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Thursday, June 25, 2009

Imagine A Seperate Green and Yellow Line

Naturally, there has been much written about the terrible Metro crash on the Red Line earlier this week. Had this been a nasty pile-up on the Beltway, we might have heard about it by by this point, we probably would have stopped talking about it by now, and it certainly never would have been international news. It is out of the ordinary, tragic, and was a failure of public infrastructure, unlike traffic accidents, which are usually the failures of individual drivers (we'll forgo the argument that fault may lie in road design). The fact that service disruptions continue on the Red Line is another reminder of this horrible accident. After all, these disruptions have a far greater impact on Metro than a bad traffic accident has on area highways.

If there is an accident on US-29 in Montgomery County, I can drive on Georgia or New Hampshire Avenues. But the stations that were shut down the past couple days isolated eastern Montgomery County from the rest of the Metro System. Originally, I tinkered with a map showing a separated Yellow Line for the sake of greater capacity and more geographic coverage for the Metro System. This week's accident has shown that adding redundancy to the system can be just as valuable as adding capacity.

Realizing the need for more redundancy on the system in the wake of this tragic crash is not an original idea. The Purple Line would obviously create alternate routes throughout the system. The Purple Line is both necessary and long overdue, however separating the Yellow and Green Lines would add capacity to existing track, much like separating the Blue and Orange Lines. In the case of the Yellow Line, it would allow for increased capacity on its Potomac River Bridge. If separated, the entire Green Line and the Yellow Line north of Pentagon would have the same capacity as the Red Line.

Here's what I would do with a separate Yellow Line:


View Separate Yellow Line in a larger map

This alignment is not 100% original either. Bringing Metro to North Capitol Street and Georgia Avenue is in no way a new idea. In these cases, however, people seem to want it for the geographic coverage, and not the additional capacity or system redundancy. Coverage is good, it brings transit to a new area. Capacity and redundancy, however, improve the entire system.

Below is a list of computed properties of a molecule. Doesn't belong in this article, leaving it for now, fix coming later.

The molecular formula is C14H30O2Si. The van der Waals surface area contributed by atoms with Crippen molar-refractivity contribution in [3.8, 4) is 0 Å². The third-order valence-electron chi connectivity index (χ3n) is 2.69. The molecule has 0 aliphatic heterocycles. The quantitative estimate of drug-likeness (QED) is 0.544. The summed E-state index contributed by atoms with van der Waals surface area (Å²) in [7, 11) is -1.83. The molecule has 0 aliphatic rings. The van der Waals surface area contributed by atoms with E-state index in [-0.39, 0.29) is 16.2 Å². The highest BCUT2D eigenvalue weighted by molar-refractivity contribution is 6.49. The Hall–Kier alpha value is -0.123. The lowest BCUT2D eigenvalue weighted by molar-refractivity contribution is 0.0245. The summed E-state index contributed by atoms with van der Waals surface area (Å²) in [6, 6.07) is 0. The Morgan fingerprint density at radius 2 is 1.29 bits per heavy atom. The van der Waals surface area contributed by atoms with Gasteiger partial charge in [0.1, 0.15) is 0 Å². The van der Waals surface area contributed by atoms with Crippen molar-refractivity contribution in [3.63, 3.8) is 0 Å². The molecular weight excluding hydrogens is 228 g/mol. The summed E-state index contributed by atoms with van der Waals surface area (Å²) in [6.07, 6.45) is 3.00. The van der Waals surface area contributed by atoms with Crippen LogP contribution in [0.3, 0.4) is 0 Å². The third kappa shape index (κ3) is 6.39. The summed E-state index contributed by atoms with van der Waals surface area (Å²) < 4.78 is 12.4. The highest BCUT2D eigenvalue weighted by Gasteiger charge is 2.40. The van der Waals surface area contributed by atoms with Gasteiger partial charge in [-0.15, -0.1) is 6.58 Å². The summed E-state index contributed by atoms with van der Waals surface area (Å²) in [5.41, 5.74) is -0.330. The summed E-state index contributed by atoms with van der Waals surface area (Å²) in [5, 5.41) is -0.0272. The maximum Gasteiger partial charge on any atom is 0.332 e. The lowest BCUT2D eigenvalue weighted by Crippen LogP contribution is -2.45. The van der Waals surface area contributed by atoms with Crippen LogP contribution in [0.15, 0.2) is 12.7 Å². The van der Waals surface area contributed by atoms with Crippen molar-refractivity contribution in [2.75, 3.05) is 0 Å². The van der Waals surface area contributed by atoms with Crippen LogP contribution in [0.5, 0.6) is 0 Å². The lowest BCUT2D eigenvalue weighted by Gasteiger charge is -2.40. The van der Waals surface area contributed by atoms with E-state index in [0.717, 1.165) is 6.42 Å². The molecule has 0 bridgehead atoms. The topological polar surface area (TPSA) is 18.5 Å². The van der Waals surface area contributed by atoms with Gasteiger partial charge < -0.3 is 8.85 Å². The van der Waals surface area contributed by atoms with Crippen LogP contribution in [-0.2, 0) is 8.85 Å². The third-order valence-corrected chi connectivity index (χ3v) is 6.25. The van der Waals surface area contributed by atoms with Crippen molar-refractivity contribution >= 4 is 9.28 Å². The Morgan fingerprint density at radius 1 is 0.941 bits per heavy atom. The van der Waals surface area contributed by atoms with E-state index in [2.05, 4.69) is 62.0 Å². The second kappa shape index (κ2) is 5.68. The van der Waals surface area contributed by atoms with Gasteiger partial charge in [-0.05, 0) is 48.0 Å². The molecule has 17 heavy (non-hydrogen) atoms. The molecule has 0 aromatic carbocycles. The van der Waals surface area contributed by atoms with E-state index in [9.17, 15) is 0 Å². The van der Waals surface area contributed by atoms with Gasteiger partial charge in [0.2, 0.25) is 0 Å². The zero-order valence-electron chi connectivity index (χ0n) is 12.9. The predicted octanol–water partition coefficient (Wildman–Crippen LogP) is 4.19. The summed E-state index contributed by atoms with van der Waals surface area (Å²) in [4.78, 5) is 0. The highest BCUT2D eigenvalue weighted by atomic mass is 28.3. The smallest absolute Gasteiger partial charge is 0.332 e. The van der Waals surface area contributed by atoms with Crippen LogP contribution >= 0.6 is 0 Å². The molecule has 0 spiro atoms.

Perhaps I added a few too many stations, but they are just suggestions. While this would add service to the North Capitol Street and Georgia Avenue corridors, it would add redundancy to both the Green and Red Lines via Silver Spring, Georgia Av/Petworth, Union Station, and L'Enfant Plaza.

If this line existed already, the station closures on the Red Line might only have meant an additional transfer for Montgomery County commuters instead of the shuttle services to which Metro resorted after the crash.

2 comments:

Dan Reed said...

You know, along Route 29 and New Hampshire Avenue, eastern Montgomery County is always isolated from Metro, Red Line or not. Separating the Yellow Line is a good start, but I'm certainly not the first person who's suggested running it north of Silver Spring as well.

Jameson on the rocks said...

Why wouldn't you bring it straight up (or down) 16th street? I would split it at Mt. Vernon Square, run it towards Logan Circle and Dupont (Dupont East), then to Adams Morgan, then to the Zoo for an actual stop, then up 16th and over to Silver Spring. And as Dan mentioned, then bring it further past Silver Spring (but East of the Red Line) and over to Four Corners and ultimately Scaggsville.